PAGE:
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The Power of Metadata
Pages: 1, 2, 3, 4

Resource description

Until recently, the means available to content providers for describing the resources they make available on the Web have been inconsistent at best. About the only consistent metadata in an HTML document is the <title> element, which provides only a hint at best as to the content of the page. HTML's <meta> element is supposed to provide a method for embedding arbitrary metadata -- but that creates more of a problem than a solution, because applications, books, articles, tutorials, and standards bodies alike express little guidance as to what good metadata should look like and how best to express it.

The work of the aforementioned Dublin Core offers a wonderful start. The Dublin Core Metadata Element Set is a set of 15 elements (title, description, creator, date, publisher, etc.) that are useful in describing almost any web resource. Rather than attempt to define semantics for specific instances and situations, the DCMI focused on the commonalities found in resources of various shapes and flavors. The Dublin Core may just as easily be used to describe "a journal article in PDF format," "an MPEG encoding of an episode of Buffy the Vampire Slayer recorded on a hacked TiVO," or "a healthcare speech given by the U.S. President on March 2, 2000."

Example 1 shows a typical appearance of Dublin Core metadata in a fragment of HTML. Each <meta> tag contains an element of metadata defined by Dublin Core.

Example 13-1: Dublin Core metadata in an HTML document

    <title>Distributed Metadata</title>
    <meta name="description" content="This article addresses...">
    <meta name="subject" content="metadata, rdf, peer-to-peer">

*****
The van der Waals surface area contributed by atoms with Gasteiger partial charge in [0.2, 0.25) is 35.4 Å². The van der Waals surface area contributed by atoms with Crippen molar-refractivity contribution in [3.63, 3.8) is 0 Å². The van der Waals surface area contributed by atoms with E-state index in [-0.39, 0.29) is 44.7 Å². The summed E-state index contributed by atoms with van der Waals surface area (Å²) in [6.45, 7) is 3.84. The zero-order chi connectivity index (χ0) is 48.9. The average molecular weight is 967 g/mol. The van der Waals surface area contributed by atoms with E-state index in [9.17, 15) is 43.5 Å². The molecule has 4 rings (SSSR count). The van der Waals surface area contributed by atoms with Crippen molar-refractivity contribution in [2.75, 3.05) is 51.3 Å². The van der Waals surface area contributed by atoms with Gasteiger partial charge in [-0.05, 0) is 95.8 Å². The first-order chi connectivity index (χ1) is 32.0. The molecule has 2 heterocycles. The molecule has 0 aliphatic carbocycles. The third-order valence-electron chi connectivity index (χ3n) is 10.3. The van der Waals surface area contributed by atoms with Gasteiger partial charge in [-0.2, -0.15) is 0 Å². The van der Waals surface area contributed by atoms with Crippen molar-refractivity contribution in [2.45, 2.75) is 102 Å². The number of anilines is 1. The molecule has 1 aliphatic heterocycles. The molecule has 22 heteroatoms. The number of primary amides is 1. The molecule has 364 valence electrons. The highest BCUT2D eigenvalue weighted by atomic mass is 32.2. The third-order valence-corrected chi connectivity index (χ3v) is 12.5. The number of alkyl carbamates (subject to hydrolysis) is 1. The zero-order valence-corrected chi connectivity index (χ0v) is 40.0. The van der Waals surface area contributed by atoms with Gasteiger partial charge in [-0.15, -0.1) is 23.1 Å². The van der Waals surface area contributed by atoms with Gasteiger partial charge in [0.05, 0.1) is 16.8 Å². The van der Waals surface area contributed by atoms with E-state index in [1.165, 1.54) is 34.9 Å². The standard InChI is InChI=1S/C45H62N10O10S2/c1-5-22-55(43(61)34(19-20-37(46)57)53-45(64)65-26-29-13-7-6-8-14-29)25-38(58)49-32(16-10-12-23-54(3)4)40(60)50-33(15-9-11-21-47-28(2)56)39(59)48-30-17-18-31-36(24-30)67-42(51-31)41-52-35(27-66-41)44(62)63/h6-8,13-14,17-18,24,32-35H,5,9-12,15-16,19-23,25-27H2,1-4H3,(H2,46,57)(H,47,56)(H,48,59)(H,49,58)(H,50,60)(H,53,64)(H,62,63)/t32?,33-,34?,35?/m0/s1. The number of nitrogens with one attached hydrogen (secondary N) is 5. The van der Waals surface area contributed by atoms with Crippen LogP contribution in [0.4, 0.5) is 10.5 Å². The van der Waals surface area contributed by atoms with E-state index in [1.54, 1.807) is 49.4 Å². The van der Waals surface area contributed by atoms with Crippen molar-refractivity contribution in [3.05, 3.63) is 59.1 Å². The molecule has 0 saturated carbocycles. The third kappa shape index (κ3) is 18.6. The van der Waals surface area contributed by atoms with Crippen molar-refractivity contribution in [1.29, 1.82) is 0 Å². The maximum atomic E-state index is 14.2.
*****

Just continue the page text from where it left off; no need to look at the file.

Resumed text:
<meta name="creator" content="Dan Brickley and Rael Dornfest">
    <meta name="publisher" content="O'Reilly & Associates">
    <meta name="date" content="2000-10-29T00:34:00+00:00">
    <meta name="type" content="article">
    <meta name="language" content="en-us">
    <meta name="rights" content="Copyright 2000, O'Reilly & Associates, Inc.">

While useful up to a point, the original HTML mechanism for embedding metadata has proven limited. There is no built-in convention to control the names given to the various embedded metadata fields. As a consequence, HTML <meta> tags can be ambiguous: we don't know which sense of "title" or "date" is being used.

XML represents another evolution in web architecture, and along with XML come namespaces. Example 2 illustrates some namespaces in use. Like peer-to-peer, namespaces exemplify decentralization. We can now mix descriptive elements defined by independent communities, without fear of naming clashes, since each piece of data is tied a URI that provides a context and definition for it.

Example 2: Dublin Core metadata in an XML document

<?xml version="1.0" encoding="iso-8859-1"?>
  <item rdf:about="http://www.oreillynet.com/.../metadata.html">
    <title>Distributed Metadata</title>
    <link>http://www.oreillynet.com/.../metadata.html </link>
    <dc:description>This article addresses...</dc:description>
    <dc:subject>metadata, rdf, peer-to-peer </dc:subject>
    <dc:creator>Dan Brickley and Rael Dornfest </dc:creator>
    <dc:publisher>O'Reilly & Associates</dc:publisher>
    <dc:rights>Copyright 2000, O'Reilly & Associates, Inc.</dc:rights>

In the example above, Dublin Core elements are prepended by the namespace name dc:. The name is associated with the URI http://purl.org/dc/elements/1.1 by the xmlns:dc construct at the beginning of the document. dc:subject is therefore understood to mean "the subject element in the dc namespace as defined at http://purl.org/dc/elements/1.1."